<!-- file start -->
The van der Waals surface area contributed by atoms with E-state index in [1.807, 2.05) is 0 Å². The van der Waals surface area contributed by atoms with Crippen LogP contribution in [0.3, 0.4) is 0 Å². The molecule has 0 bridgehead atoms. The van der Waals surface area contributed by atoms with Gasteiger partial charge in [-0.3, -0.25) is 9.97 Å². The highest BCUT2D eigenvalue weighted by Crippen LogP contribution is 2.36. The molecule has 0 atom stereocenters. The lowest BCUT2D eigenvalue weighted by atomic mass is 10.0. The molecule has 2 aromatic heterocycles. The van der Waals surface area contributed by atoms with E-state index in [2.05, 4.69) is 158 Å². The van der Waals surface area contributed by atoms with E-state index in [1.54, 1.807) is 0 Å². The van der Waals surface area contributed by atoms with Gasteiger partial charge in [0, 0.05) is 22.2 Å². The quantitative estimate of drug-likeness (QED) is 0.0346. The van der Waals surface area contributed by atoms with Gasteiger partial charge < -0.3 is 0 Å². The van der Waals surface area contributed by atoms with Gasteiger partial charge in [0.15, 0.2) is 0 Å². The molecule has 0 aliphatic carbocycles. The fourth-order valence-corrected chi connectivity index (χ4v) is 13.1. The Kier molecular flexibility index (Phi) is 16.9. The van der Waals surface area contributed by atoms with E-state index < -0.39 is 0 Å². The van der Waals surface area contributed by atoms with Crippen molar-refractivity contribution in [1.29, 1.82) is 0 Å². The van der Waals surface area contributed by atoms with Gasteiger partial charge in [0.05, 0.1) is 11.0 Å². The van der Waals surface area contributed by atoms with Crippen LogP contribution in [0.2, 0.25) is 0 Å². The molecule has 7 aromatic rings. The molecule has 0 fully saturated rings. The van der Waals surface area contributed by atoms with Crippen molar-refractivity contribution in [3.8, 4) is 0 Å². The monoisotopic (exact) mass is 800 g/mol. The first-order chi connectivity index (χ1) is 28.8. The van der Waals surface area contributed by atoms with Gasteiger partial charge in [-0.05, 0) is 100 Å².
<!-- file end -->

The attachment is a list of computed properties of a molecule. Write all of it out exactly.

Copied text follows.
The van der Waals surface area contributed by atoms with E-state index in [1.807, 2.05) is 0 Å². The van der Waals surface area contributed by atoms with Crippen LogP contribution in [0.3, 0.4) is 0 Å². The molecule has 0 bridgehead atoms. The van der Waals surface area contributed by atoms with Gasteiger partial charge in [-0.3, -0.25) is 9.97 Å². The highest BCUT2D eigenvalue weighted by Crippen LogP contribution is 2.36. The molecule has 0 atom stereocenters. The lowest BCUT2D eigenvalue weighted by atomic mass is 10.0. The molecule has 2 aromatic heterocycles. The van der Waals surface area contributed by atoms with E-state index in [2.05, 4.69) is 158 Å². The van der Waals surface area contributed by atoms with E-state index in [1.54, 1.807) is 0 Å². The van der Waals surface area contributed by atoms with Gasteiger partial charge in [0, 0.05) is 22.2 Å². The quantitative estimate of drug-likeness (QED) is 0.0346. The van der Waals surface area contributed by atoms with Gasteiger partial charge < -0.3 is 0 Å². The van der Waals surface area contributed by atoms with Gasteiger partial charge in [0.15, 0.2) is 0 Å². The molecule has 0 aliphatic carbocycles. The fourth-order valence-corrected chi connectivity index (χ4v) is 13.1. The Kier molecular flexibility index (Phi) is 16.9. The van der Waals surface area contributed by atoms with E-state index < -0.39 is 0 Å². The van der Waals surface area contributed by atoms with Crippen molar-refractivity contribution in [1.29, 1.82) is 0 Å². The van der Waals surface area contributed by atoms with Gasteiger partial charge in [0.05, 0.1) is 11.0 Å². The van der Waals surface area contributed by atoms with Crippen LogP contribution in [0.2, 0.25) is 0 Å². The molecule has 7 aromatic rings. The molecule has 0 fully saturated rings. The van der Waals surface area contributed by atoms with Crippen molar-refractivity contribution in [3.8, 4) is 0 Å². The monoisotopic (exact) mass is 800 g/mol. The first-order chi connectivity index (χ1) is 28.8. The van der Waals surface area contributed by atoms with Gasteiger partial charge in [-0.05, 0) is 100 Å².